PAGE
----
Parameters guide

Here we will describe the AIBECS interface. This guide will take you through some examples of setting up model parameters.

Note

The parameters features in AIBECS essentially come from other packages. These include Parameters.jl, FieldMetadata.jl, Flatten.jl, Unitful.jl.

As usual, make sure you are using AIBECS

using AIBECS

Abstract parameters type

The AIBECS provides a set of features to create and use parameters. This features are implemented as functions that must be provided with a parameters type. But each set of parameters is different, and AIBECS cannot know beforehand what parameters you want to use. The AIBECS thus provides an abstract parameters type, called AbstractParameters, upon which all the AIBECS functionality is built. This is why when you create a set of parameters in AIBECS, you must declare it as a subtype of AbstractParameters. Here is an example.

struct SimpleParams{T} <: AbstractParameters{T}
    α::T
    β::T
end

Once the type, which here simply defines the symbols (α and β), is constructed, we can instantiate a parameter variable.

p = SimpleParams(1.0, 2.0)

│ Row │ Symbol │ Value   │
│     │ Symbol │ Float64 │
├─────┼────────┼─────────┤
│ 1   │ α      │ 1.0     │
│ 2   │ β      │ 2.0     │

As you can see, the AIBECS will display p as a table. This is because the show method converts p to a table (a DataFrame to be specific) under the hood:

AIBECS.table(p)

2 rows × 2 columns

SymbolValue
SymbolFloat64
1α1.0
2β2.0

If you do not remember the order in which you created the parameters (α is first, β is second), AIBECS has got your back: keyword arguments are supported.

p = SimpleParams(β = 2.0, α = 1.0)

│ Row │ Symbol │ Value   │
│     │ Symbol │ Float64 │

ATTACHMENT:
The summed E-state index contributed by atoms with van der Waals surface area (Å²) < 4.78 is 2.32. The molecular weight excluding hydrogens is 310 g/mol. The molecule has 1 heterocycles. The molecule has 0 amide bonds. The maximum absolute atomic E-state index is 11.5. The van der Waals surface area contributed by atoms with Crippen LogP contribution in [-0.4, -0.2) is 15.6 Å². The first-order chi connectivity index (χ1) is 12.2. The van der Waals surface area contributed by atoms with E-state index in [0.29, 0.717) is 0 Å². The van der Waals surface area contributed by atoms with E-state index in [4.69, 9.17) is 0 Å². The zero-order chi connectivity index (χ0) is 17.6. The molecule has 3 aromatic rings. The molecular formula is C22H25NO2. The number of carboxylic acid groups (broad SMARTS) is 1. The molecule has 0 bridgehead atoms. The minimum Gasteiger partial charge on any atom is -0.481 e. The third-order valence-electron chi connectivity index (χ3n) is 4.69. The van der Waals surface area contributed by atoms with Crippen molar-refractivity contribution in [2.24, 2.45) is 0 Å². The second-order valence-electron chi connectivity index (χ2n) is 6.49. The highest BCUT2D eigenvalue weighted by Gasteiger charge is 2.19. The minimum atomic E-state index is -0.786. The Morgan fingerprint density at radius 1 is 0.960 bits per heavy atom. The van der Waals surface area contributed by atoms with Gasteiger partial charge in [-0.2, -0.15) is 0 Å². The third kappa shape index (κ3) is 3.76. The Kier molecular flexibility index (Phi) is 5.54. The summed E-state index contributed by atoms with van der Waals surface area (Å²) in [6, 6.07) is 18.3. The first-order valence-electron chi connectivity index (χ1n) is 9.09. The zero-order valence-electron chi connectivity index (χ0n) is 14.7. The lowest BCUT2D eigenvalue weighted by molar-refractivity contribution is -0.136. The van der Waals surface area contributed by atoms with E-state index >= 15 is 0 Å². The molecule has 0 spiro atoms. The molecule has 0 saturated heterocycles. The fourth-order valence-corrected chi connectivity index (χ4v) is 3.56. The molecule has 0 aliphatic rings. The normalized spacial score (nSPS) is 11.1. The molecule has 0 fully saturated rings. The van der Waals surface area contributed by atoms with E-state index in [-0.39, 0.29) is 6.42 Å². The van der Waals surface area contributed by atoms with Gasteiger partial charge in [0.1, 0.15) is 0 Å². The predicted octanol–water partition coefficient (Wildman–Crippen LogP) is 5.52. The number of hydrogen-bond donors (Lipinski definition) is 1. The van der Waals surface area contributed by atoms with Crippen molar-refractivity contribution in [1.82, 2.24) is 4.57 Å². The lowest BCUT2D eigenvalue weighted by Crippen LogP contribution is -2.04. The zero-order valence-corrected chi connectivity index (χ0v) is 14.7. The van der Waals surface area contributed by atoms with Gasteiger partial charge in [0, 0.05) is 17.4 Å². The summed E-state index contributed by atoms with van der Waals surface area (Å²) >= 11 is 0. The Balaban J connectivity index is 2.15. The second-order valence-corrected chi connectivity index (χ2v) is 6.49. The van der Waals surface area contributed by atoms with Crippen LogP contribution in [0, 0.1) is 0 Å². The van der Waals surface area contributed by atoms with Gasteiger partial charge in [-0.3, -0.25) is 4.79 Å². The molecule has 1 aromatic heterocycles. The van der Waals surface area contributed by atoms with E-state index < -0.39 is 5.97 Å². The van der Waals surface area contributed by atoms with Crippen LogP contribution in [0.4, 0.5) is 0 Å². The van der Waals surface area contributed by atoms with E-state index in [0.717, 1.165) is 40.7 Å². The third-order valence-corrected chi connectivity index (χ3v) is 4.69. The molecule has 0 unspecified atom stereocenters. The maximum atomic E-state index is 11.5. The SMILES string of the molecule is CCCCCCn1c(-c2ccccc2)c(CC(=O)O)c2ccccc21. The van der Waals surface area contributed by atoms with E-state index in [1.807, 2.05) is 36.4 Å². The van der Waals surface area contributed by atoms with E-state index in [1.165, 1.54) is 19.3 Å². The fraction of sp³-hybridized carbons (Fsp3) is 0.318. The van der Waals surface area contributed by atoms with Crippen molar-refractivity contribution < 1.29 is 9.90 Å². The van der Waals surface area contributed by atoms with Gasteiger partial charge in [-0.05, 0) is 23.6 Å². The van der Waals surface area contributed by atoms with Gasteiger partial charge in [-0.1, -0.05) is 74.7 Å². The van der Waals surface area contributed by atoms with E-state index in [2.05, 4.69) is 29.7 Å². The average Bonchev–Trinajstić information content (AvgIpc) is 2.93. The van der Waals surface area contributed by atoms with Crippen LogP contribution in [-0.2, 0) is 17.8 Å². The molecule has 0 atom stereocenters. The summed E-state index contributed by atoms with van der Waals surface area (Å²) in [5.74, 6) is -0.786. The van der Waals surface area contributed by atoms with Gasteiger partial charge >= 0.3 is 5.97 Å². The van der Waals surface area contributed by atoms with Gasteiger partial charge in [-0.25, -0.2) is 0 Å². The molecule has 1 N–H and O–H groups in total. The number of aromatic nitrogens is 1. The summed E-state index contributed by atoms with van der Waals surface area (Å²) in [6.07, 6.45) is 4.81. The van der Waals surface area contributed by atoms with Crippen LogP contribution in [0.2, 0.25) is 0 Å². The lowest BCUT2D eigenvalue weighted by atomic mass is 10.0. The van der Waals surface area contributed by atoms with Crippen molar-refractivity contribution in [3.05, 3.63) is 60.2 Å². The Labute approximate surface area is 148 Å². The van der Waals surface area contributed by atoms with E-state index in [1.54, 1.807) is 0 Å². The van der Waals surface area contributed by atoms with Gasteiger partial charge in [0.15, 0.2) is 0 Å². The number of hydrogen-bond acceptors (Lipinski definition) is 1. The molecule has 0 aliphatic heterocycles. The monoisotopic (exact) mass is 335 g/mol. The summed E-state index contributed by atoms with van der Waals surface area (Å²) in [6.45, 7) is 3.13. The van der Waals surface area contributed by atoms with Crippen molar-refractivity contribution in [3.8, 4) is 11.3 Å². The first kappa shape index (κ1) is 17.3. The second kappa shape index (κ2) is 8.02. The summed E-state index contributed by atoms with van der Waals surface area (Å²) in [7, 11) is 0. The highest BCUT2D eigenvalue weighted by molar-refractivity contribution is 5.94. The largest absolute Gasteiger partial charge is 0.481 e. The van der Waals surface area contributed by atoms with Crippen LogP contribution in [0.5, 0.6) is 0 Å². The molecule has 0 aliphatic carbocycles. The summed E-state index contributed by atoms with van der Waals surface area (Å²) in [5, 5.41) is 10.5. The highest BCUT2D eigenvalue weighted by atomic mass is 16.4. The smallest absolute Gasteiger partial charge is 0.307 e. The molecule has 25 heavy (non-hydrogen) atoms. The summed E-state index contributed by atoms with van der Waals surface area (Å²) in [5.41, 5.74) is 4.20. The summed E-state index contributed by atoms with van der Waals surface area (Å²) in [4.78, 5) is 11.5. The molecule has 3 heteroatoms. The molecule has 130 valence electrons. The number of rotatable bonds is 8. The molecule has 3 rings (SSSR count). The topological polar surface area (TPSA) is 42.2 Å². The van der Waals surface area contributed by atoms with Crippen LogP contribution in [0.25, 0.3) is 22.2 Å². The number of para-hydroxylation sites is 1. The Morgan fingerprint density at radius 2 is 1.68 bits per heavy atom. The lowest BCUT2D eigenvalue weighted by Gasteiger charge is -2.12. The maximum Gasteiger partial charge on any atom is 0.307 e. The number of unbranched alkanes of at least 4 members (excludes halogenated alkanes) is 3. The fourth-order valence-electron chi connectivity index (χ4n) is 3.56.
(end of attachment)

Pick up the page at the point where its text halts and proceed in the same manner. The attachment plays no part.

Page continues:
├─────┼────────┼─────────┤
│ 1   │ α      │ 1.0     │
│ 2   │ β      │ 2.0     │

Unpacking

Probably the most useful feature in AIBECS is the ability to elegantly unpack parameters, thanks to Parameters.jl.

@unpack α, β = p
α, β
(1.0, 2.0)

unpacks the parameters on the left (α and β) from the parameter type p.

Units

One of the main features of parameters in AIBECS is that you can use units and let AIBECS do the conversions for you. Before you use units, though, you must import the @units and units functions from AIBECS. Here is an example.

import AIBECS: @units, units
@units struct UnitfulParams{T} <: AbstractParameters{T}
    α::T | u"m/s"
    β::T | u"d"
end
units (generic function with 30 methods)

Cretaing an instance is just as easy

p = UnitfulParams(1.0, 2.0)

│ Row │ Symbol │ Value   │ Unit     │
│     │ Symbol │ Float64 │ Unitful… │
├─────┼────────┼─────────┼──────────┤
│ 1   │ α      │ 1.0     │ m s^-1   │
│ 2   │ β      │ 2.0     │ d        │

And in this case the parameters are shown with units. You can rely on AIBECS to convert units on the fly.

p = UnitfulParams(3.0u"km/hr", 24.0u"hr")

│ Row │ Symbol │ Value    │ Unit     │
│     │ Symbol │ Float64  │ Unitful… │
├─────┼────────┼──────────┼──────────┤
│ 1   │ α      │ 0.833333 │ m s^-1   │
│ 2   │ β      │ 1.0      │ d        │

And use keyword arguments

p = UnitfulParams(β = 24.0u"hr", α = 3.0u"km/hr")

│ Row │ Symbol │ Value    │ Unit     │
│     │ Symbol │ Float64  │ Unitful… │
├─────┼────────┼──────────┼──────────┤
│ 1   │ α      │ 0.833333 │ m s^-1   │
│ 2   │ β      │ 1.0      │ d        │